6 wearables that will change the landscape of healthcare

20161206120000, Teo Jun Hong
Second Sight Medical Products’ Argus II Retinal Prosthesis System
Second Sight Medical Products’ Argus II Retinal Prosthesis System
Although currently under-the-radar, wearables and smart technologies - some on the skin, some are subdermal, and some just on our smartphones - promise to change the landscape of healthcare as we know it today. Some encourage us to be more active, while others promise to improve our quality of care, and raise our standard of living.

1. The bionic eye

An estimated 285 million individuals worldwide suffer from visual impairment, with many treatments and technological innovations currently in the pipeline. Also known as a retinal prosthesis system – the only one approved being the Argus II – the bionic eye works by bridging the gap between light entering the eye and the optic nerve and communicates these images to the brain so we can discern what we see via a camera integrated to a pair of eyeglasses, and an implant on the surface of the eye that taps into the optical nerve. This technology is only in its infancy though; users are only capable of perceiving only shadows and outlines of figures.

2. The implantable and (nearly) invisible wearable

Grindhouse’s Circadia is similar to external wearables, such as Apple’s Watch and Fitbit’s Surge, except that it is implanted under the skin and records the user health data sub-dermally– currently only temperature and blood pressure – and transmits it via Bluetooth to the phone. However, their second version of Circadia aims to read blood glucose and oxygenation levels. This would be useful for diabetics, whose only way to reading blood glucose is via a micro-prick. They also believe that software currently being developed by other companies, such as Cisco Systems, would aid in sorting through the data, and help would eventually help doctors make sense of that data, and aid in spotting long-term health trends. Their long term goal is to be able to predict disease before symptoms appear.

3. The cyborg with an electronic ‘hearing’ eye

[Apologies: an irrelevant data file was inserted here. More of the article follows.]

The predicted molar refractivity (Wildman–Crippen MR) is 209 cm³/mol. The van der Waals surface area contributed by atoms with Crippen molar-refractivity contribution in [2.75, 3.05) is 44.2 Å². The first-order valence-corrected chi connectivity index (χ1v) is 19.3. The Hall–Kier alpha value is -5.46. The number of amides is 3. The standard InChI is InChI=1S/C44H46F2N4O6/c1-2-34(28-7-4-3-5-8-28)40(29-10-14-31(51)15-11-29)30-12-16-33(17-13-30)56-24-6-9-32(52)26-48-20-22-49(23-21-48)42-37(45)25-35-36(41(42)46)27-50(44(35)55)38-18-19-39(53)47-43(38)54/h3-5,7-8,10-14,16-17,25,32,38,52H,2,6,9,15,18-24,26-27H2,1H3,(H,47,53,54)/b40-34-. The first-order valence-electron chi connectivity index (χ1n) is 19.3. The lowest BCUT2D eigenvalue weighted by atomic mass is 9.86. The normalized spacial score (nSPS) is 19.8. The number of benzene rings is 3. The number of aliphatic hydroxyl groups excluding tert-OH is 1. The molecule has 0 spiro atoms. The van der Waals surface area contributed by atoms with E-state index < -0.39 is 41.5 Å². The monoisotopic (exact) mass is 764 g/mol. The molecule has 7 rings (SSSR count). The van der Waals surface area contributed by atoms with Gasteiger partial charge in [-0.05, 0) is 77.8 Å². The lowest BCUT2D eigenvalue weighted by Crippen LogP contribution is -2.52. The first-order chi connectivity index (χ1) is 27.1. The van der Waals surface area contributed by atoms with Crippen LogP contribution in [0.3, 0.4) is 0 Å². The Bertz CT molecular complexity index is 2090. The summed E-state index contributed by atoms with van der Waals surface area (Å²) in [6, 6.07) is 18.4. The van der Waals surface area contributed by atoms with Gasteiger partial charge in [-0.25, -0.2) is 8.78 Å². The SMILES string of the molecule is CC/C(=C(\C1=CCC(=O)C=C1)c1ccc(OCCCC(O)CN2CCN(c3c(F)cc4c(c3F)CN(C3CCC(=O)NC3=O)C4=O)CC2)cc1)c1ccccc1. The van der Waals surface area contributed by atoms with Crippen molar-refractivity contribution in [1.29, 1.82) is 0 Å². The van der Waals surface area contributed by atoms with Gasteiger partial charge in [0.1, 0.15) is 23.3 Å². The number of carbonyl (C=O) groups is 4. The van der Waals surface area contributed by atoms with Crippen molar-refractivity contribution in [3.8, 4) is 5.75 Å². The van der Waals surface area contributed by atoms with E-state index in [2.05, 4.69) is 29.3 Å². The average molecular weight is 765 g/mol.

This technology, although highly experimental, is truly a game-changer. A colour blind individual, with this implant, would be able to hear colours after having an 'eyeborg' antenna implanted into their skull.

Neil Harbisson, who suffers from achromatopsia – only able to see in black and white –, is the first individual implanted with such a device, which allows an external electronic eye to picks up colour frequencies through a camera and transforms them into sound vibrations. With such a chip implanted inside his skull, he can now perceive more intricate colours.

Every colour translates to a different vibration; this means different paintings, images or even faces each has their “signature sound”. The audio input was once placed outside his head, but has been since implanted inside his skull, akin to a cochlear implant, and thus allows for a greater depth of colour perception.

4. Duoskin for on skin user interface

Developed by a collaborative effort by Microsoft’s Research Lab and MIT media lab, Duoskin is a fabrication process that enables an individual to create customised functional devices that is attached directly on their skin. Made from gold metal leaf, which is cheap, does not irritate the skin, and robust for everyday wear, this innovation can have three types of on-skin interfaces: sensing touch input, displaying output, and wireless communication. Such interface allows the user to control their mobile devices, display information, and store information on their skin while serving as a statement of personal style.

5. Graphene brain implants to alleviate symptoms of Parkinson’s Disease

Researchers from Italy’s University of Trieste and the Cambridge Graphene Center made significant progress earlier this year when they successfully demonstrated that untreated graphene can be used to interface with neurons without damaging their integrity. Graphene was specifically chosen due to its excellent conductivity, plasticity, and bioconductivity in the body – all of these materials make graphene the ideal material for electrodes that are to be implanted, without triggering the build-up of scar tissue.

6. Contact lens to monitor glucose levels and dispense drugs

This innovation holds great promise to enhance the quality-of-care for diabetics worldwide – multiple, independent teams, from Google to Korea, working on this concept bears testimony to this fact. Just a contact lens and eyeglasses combinations would herald the end of daily, painful finger pricks diabetics are currently enduring worldwide to monitor blood glucose levels. According to a Korean professor, such an invention can even be tapped on to treat eye diseases and infections, and would be a two-in-one device for diabetics to treat their eye infections and monitor their blood sugar. MIMS

Read more:
Overcoming colour blindness with glasses and gene therapy
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